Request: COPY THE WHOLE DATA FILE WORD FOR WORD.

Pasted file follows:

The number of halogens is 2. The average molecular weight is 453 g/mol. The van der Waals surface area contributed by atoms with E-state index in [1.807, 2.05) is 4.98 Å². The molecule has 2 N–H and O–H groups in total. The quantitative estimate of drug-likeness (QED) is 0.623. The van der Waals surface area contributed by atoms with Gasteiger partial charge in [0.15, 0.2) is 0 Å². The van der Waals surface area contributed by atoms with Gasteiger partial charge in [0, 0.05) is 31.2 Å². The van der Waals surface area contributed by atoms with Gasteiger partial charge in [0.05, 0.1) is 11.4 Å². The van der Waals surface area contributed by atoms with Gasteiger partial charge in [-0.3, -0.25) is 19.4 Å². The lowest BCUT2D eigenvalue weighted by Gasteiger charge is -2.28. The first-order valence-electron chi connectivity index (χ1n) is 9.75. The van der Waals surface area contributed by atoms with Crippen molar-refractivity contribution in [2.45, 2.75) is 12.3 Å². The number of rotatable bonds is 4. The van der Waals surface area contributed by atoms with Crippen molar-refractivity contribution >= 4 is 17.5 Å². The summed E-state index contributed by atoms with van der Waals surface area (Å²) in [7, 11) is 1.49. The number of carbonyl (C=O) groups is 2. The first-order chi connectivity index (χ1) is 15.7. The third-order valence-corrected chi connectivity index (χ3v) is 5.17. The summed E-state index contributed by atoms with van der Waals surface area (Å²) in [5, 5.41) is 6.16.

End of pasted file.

The number of halogens is 2. The average molecular weight is 453 g/mol. The van der Waals surface area contributed by atoms with E-state index in [1.807, 2.05) is 4.98 Å². The molecule has 2 N–H and O–H groups in total. The quantitative estimate of drug-likeness (QED) is 0.623. The van der Waals surface area contributed by atoms with Gasteiger partial charge in [0.15, 0.2) is 0 Å². The van der Waals surface area contributed by atoms with Gasteiger partial charge in [0, 0.05) is 31.2 Å². The van der Waals surface area contributed by atoms with Gasteiger partial charge in [0.05, 0.1) is 11.4 Å². The van der Waals surface area contributed by atoms with Gasteiger partial charge in [-0.3, -0.25) is 19.4 Å². The lowest BCUT2D eigenvalue weighted by Gasteiger charge is -2.28. The first-order valence-electron chi connectivity index (χ1n) is 9.75. The van der Waals surface area contributed by atoms with Crippen molar-refractivity contribution in [2.45, 2.75) is 12.3 Å². The number of rotatable bonds is 4. The van der Waals surface area contributed by atoms with Crippen molar-refractivity contribution >= 4 is 17.5 Å². The summed E-state index contributed by atoms with van der Waals surface area (Å²) in [7, 11) is 1.49. The number of carbonyl (C=O) groups is 2. The first-order chi connectivity index (χ1) is 15.7. The third-order valence-corrected chi connectivity index (χ3v) is 5.17. The summed E-state index contributed by atoms with van der Waals surface area (Å²) in [5, 5.41) is 6.16.